I find this fascinating:
One gets the uneasy sense that the blogosphere is a potpourri of opinion and little more. The opinions are occasionally informed, often tiresomely cranky and never in doubt. Skepticism, restraint, a willingness to suspect judgment and to put oneself in the background — these would not seem to be a blogger’s trademarks.
My question: Exactly how is this different from opinion journalism as currently practiced? We got cranky. We got occasionally informed. We got never in doubt. We got big personalities.
I would suggest, in a right properly and academically qualified way, that “blogs” making up the ”blogosphere” are part of a thing that is too big (and too important) to characterize in the sweeping and dismissive fashion of Michael Skube’s column (setting aside the journalistic arrogance for another time). There’s certainly a lot of nonsense in the blogosphere. Hell, there’s a lot of nonsense in today’s newspaper masquerading as opinion journalism. That there is nonsense in something as large as the blogosphere is, well duh, to be expected. I would suggest, however, that nonsense has no place in something as comparatively small–and professionally edited (?)–as a newspaper.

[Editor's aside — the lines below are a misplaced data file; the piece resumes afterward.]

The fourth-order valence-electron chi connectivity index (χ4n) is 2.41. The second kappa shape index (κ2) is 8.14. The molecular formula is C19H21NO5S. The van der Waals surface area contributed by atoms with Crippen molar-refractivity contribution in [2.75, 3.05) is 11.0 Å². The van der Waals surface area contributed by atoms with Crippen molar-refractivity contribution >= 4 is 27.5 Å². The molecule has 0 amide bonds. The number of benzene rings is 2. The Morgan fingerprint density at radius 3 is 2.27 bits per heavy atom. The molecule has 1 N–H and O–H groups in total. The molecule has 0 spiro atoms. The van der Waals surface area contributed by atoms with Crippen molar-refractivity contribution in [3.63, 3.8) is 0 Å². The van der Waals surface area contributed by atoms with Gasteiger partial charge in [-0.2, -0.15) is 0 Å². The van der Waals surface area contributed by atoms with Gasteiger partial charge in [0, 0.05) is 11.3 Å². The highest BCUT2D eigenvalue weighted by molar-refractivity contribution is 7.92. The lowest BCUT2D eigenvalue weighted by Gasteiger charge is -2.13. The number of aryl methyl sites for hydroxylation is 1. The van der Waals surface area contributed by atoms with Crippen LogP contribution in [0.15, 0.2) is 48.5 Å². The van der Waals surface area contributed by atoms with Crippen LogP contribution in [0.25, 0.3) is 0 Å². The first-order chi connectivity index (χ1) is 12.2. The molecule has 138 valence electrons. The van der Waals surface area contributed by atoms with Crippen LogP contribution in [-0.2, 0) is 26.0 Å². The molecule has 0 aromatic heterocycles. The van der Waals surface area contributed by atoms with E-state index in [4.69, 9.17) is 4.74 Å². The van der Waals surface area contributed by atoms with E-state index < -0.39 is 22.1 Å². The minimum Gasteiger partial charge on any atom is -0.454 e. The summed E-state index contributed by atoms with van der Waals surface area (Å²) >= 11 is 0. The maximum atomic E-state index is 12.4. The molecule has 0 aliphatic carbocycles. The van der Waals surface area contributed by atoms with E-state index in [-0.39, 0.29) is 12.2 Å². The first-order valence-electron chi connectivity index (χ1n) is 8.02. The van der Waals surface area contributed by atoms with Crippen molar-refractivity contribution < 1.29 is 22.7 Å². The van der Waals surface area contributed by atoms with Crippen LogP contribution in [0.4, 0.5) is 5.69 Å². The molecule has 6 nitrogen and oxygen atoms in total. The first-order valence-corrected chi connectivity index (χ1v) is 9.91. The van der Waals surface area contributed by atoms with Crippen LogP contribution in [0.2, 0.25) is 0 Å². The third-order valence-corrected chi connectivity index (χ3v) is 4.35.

Jay Rosen delivers the big smack-down. My qualified academic reaction: Woooooooooooo!
(Editor’s Note: I also find it fascinating that an academic would ridicule anyone for stridency. Man, have you ever been in a room full of eggheads at a conference? Now, I have claimed on this blog that the proper academic attitude may be seen in the desire to be proven wrong, i.e. the search for knowledge and truth above one’s vision of how the world works. This doesn’t mean we can’t be certain. It means we have to be careful. You may note a hint of certainty in this post. That’s because I’m certain of the things I’ve claimed–very little really. If I’m wrong–show me. I’m totally cool with that.)